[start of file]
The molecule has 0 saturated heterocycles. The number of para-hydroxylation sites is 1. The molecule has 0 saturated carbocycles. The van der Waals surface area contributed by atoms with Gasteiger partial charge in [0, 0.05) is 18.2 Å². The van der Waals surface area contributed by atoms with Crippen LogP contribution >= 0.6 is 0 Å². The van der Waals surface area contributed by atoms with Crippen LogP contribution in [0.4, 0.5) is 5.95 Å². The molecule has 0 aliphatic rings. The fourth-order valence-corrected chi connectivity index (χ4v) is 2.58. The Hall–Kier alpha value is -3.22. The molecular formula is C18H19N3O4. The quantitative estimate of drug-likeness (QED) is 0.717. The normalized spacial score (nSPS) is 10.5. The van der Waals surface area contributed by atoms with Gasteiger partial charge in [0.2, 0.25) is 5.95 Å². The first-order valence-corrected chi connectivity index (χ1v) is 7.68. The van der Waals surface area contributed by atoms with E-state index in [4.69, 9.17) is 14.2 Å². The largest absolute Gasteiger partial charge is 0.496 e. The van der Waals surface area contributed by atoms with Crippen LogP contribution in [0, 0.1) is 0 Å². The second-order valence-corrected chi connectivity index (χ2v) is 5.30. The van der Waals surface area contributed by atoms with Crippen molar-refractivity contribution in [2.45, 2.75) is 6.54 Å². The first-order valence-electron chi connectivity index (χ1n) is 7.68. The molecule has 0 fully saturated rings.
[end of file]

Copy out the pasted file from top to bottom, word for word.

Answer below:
The molecule has 0 saturated heterocycles. The number of para-hydroxylation sites is 1. The molecule has 0 saturated carbocycles. The van der Waals surface area contributed by atoms with Gasteiger partial charge in [0, 0.05) is 18.2 Å². The van der Waals surface area contributed by atoms with Crippen LogP contribution >= 0.6 is 0 Å². The van der Waals surface area contributed by atoms with Crippen LogP contribution in [0.4, 0.5) is 5.95 Å². The molecule has 0 aliphatic rings. The fourth-order valence-corrected chi connectivity index (χ4v) is 2.58. The Hall–Kier alpha value is -3.22. The molecular formula is C18H19N3O4. The quantitative estimate of drug-likeness (QED) is 0.717. The normalized spacial score (nSPS) is 10.5. The van der Waals surface area contributed by atoms with Gasteiger partial charge in [0.2, 0.25) is 5.95 Å². The first-order valence-corrected chi connectivity index (χ1v) is 7.68. The van der Waals surface area contributed by atoms with E-state index in [4.69, 9.17) is 14.2 Å². The largest absolute Gasteiger partial charge is 0.496 e. The van der Waals surface area contributed by atoms with Crippen LogP contribution in [0, 0.1) is 0 Å². The second-order valence-corrected chi connectivity index (χ2v) is 5.30. The van der Waals surface area contributed by atoms with Crippen molar-refractivity contribution in [2.45, 2.75) is 6.54 Å². The first-order valence-electron chi connectivity index (χ1n) is 7.68. The molecule has 0 fully saturated rings.